Interpreting The Pauline Letters: An Exegetical Handbook

51wT49D8sIL._SY300_John D. Harvey is Professor of New Testament and Dean of the Seminary & School of Ministry at Columbia International University. He has written several books and is not only the author of the book at hand, Interpreting the Pauline Letters: An Exegetical Handbook, but serves as the NT series editor. Future titles will include Interpreting the Gospels and Acts, Interpreting the General Letters, and Interpreting the Apocalypse (15). Each volume will include the following elements (16):

  • The nature of the literary genre
  • The background of the books
  • The major themes of the books
  • Preparing to interpret the books (textual criticism, translation)
  • Interpreting passages in the context of their genre
  • Communicating passages in the context of their genre
  • From exegesis to exposition
  • A list of selected resources and a glossary of technical terms

This is more or less a table of contents for Harvey’s book since a chapter is devoted to each topic in this list. If his work is any indication of the others in this series, then Kregel’s Handbooks for New Testament Exegesis is one to keep an eye on. Each chapter contains a wealth of information, some of which is in handy charts, and is bracketed by a bullet point “chapter at a glance” and a closing “chapter in review” section. Rather than themes of the books, Harvey devotes his chapter to offering a summary of the theology of Paul’s letters (which is different than a theology of Paul). After briefly surveying the four models for Pauline theology suggested by James Dunn, Harvey settles on a fifth model that he sees as being more inductive. This model begins with Paul’s antithetic language of flesh vs. Spirit, law vs. grace, Adam vs. Christ, and old man vs. new man. Though these pairs do not exhaust the theology of Paul’s letters, they “provide a starting point for understanding the major contours of his theology” (80).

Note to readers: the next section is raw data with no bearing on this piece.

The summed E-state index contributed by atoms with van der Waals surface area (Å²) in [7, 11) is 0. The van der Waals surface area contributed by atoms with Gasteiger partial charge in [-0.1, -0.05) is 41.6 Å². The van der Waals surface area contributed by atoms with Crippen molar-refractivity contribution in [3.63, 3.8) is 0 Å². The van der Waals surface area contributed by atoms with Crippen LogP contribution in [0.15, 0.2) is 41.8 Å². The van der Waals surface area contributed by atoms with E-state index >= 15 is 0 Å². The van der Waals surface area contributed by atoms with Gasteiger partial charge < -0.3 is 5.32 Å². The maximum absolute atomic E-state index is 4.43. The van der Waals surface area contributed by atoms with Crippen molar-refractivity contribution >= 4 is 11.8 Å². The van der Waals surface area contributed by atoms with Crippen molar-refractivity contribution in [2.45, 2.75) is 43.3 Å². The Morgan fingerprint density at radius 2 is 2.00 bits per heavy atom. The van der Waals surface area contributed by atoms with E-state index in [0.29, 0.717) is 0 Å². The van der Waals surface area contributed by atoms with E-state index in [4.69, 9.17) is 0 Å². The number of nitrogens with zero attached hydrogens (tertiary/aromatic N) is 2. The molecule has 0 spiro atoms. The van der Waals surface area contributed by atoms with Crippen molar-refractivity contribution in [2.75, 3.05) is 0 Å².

I found the chapter on communicating Paul’s letters to be particularly helpful. Harvey suggests that in order to appropriate the message of a passage, we need to connect, correct, and commend as part of our homiletical packaging (149-151). By connecting, we are looking for ideas, words, or images that people today can easily relate to. By correcting, we are pointing out what ideas, beliefs, values, or behaviors that the passage passes judgment on. By commending, we are pointing out the thought forms and behavior patterns that promote God’s glory and humankind’s good. Using this rubric will help preachers as they develop their sermon objective and central point. Harvey then demonstrates what he has in mind in the following chapter by offering two examples of moving from the text to a sermon, one on Colossians 3:1-4 and the other on Philippians 3:12-16.

For pastors and teachers who are seminary trained, this handbook on Paul’s letters is a handy volume to utilize. For those who are not, it is a great resource to fill in the gaps in your training. Harvey guides readers through all the relevant background details of Paul’s letters and provides step by step guidance for how to move seamlessly from the text to a sermon or lesson. His resource section at the end of the book even has great tips on where to start in building a NT library, as well as resources specifically aimed high level exegetical work. All in all, a great start to the NT series and a promise of more great volumes to come!

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Author: Nate

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